SurgerLouisiana’s Alireza Minagar MD, Neuro-Immunologist and Vascular Neurologist, Explains Neurology:
For many patients, a doctor is a doctor, and it can be hard to differentiate between different specialists, especially if a patient is seeing multiple for different diseases. Although this is beneficial to patients as they receive focused attention and have doctors with the most knowledge on the disease, they are seeing them for, it becomes important for them to understand what exactly their doctors in each sub specialty do. Dr. Alireza Minagar is a neuron-immunologist and vascular neurologist from Shreveport, Louisiana, and he explains what neurologists do, and their daily activities.
These physicians are involved in the treatment of vascular issues (to do with either the arterial or venous system) within the central nervous system, encompassing the brain and spinal cord. Dr. Alireza Minagar explains that neurologists are involved in helping diagnose cerebrovascular diseases such as stroke, brain aneurysms, and brain or spinal cord hemorrhages, while also helping to prevent these occurrences from happening, or reducing complications. They are typically seen by patients who have been referred to them by their general practitioner, other specialists, or by the attending staff in hospital if admitted.
Symptoms such as chronic headache, weakness, neck pain, loss of bowel or bladder control, loss of eyesight or significant eye pain/bulging can warrant a visit with a vascular neurologist, while other reasons for referral can also include trouble with memory or speech, balance and uncoordinated gait, and poor muscle control. Some of the disease that Dr. Alireza Minagar diagnoses, manages, and treats are blood vessel malformations such as arteriovenous malformations (AVM) which are an abnormal connection of arteries with veins, and many times can occur in the brain, brain aneurysms — which are bulging or ballooning of blood vessels due to weakness that can lead to rupture and brain hemorrhage — spinal cord injuries, cerebrovascular stenosis that leads to narrowing of arteries and decreased blood flow to the brain, as well as strokes and transient ischemic attacks (TIAs).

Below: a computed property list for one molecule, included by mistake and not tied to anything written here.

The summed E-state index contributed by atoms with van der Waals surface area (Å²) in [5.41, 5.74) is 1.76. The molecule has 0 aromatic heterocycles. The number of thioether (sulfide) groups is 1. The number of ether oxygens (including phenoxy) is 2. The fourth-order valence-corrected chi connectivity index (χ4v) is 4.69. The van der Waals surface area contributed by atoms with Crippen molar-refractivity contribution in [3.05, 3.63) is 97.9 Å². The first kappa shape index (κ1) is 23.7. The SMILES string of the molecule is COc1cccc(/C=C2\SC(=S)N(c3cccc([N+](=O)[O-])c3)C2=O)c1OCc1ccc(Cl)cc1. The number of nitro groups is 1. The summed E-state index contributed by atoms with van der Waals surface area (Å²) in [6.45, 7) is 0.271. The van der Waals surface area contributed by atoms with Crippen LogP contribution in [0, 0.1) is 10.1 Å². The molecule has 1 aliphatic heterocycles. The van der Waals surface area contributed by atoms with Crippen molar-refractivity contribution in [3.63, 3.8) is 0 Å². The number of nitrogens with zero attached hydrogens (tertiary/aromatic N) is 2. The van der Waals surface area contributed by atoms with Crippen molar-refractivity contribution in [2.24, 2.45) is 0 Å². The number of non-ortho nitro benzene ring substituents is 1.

Daily, vascular neurologists typically will see patients in an inpatient (in the hospital) or outpatient (in a clinic) setting. When on service in the hospital, they will typically, be seen rounding on patients they have previously been consulted on, helping the primary team in management and treatment. As the specialist, they help provide valuable input on best practices and recent research that helps with evidence-based practice. If consulted on a new patient, they will conduct a thorough history and physical, sending off for any tests or imaging that they require, and come up with a list of possible diagnoses. From there, Dr. Alireza Minagar says that neurologists will work on a management plan and help educate patients on disease processes and answer any questions a patient may have. Their outpatient role is quite similar in that they will see both new referrals as well as patients they have been following for months, or even years.
For new patients, Dr. Alireza Minagar says they may have been given an idea through the referring physician on why they have been sent and can focus on patient’s pertinent history of what is going on, as well has conduct a thorough physical. They can then evaluate and decide on what tests, if any, need to be done and can work with the patient on coming up with a management plan, as well as educating patients on disease processes. For follow-up visits, they will generally take an interval history noting any changes in patient symptoms and help provide guidance on any changes that may be required.